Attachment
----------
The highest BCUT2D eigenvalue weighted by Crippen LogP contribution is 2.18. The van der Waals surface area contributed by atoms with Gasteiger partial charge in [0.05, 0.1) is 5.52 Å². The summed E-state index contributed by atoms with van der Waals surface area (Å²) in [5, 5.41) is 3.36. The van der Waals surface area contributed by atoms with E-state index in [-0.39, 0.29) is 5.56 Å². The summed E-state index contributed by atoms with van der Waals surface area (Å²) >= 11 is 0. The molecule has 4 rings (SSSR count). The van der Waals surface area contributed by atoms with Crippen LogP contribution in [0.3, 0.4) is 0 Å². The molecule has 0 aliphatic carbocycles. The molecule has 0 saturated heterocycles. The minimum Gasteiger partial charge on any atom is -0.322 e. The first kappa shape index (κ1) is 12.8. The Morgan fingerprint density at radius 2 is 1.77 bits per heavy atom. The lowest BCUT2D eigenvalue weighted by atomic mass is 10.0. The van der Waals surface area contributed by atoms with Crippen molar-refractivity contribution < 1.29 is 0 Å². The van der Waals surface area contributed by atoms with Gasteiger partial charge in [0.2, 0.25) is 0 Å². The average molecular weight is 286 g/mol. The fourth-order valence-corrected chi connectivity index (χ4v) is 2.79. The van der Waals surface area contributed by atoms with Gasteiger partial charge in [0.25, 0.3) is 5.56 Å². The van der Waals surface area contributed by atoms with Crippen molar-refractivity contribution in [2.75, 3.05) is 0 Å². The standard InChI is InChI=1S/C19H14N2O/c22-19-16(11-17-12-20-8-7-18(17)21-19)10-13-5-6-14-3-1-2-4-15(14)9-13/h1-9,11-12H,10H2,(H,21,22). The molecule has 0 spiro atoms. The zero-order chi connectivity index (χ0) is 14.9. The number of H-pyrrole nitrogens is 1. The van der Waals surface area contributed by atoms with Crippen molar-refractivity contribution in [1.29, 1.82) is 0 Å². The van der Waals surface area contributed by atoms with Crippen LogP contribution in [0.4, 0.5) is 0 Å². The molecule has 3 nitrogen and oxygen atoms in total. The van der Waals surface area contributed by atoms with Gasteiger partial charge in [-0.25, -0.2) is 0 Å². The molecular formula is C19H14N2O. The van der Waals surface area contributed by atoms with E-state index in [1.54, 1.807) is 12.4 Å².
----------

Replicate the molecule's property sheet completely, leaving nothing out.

The highest BCUT2D eigenvalue weighted by Crippen LogP contribution is 2.18. The van der Waals surface area contributed by atoms with Gasteiger partial charge in [0.05, 0.1) is 5.52 Å². The summed E-state index contributed by atoms with van der Waals surface area (Å²) in [5, 5.41) is 3.36. The van der Waals surface area contributed by atoms with E-state index in [-0.39, 0.29) is 5.56 Å². The summed E-state index contributed by atoms with van der Waals surface area (Å²) >= 11 is 0. The molecule has 4 rings (SSSR count). The van der Waals surface area contributed by atoms with Crippen LogP contribution in [0.3, 0.4) is 0 Å². The molecule has 0 aliphatic carbocycles. The molecule has 0 saturated heterocycles. The minimum Gasteiger partial charge on any atom is -0.322 e. The first kappa shape index (κ1) is 12.8. The Morgan fingerprint density at radius 2 is 1.77 bits per heavy atom. The lowest BCUT2D eigenvalue weighted by atomic mass is 10.0. The van der Waals surface area contributed by atoms with Crippen molar-refractivity contribution < 1.29 is 0 Å². The van der Waals surface area contributed by atoms with Gasteiger partial charge in [0.2, 0.25) is 0 Å². The average molecular weight is 286 g/mol. The fourth-order valence-corrected chi connectivity index (χ4v) is 2.79. The van der Waals surface area contributed by atoms with Gasteiger partial charge in [0.25, 0.3) is 5.56 Å². The van der Waals surface area contributed by atoms with Crippen molar-refractivity contribution in [2.75, 3.05) is 0 Å². The standard InChI is InChI=1S/C19H14N2O/c22-19-16(11-17-12-20-8-7-18(17)21-19)10-13-5-6-14-3-1-2-4-15(14)9-13/h1-9,11-12H,10H2,(H,21,22). The molecule has 0 spiro atoms. The zero-order chi connectivity index (χ0) is 14.9. The number of H-pyrrole nitrogens is 1. The van der Waals surface area contributed by atoms with Crippen molar-refractivity contribution in [1.29, 1.82) is 0 Å². The van der Waals surface area contributed by atoms with Crippen LogP contribution in [0.4, 0.5) is 0 Å². The molecule has 3 nitrogen and oxygen atoms in total. The van der Waals surface area contributed by atoms with Gasteiger partial charge in [-0.25, -0.2) is 0 Å². The molecular formula is C19H14N2O. The van der Waals surface area contributed by atoms with E-state index in [1.54, 1.807) is 12.4 Å².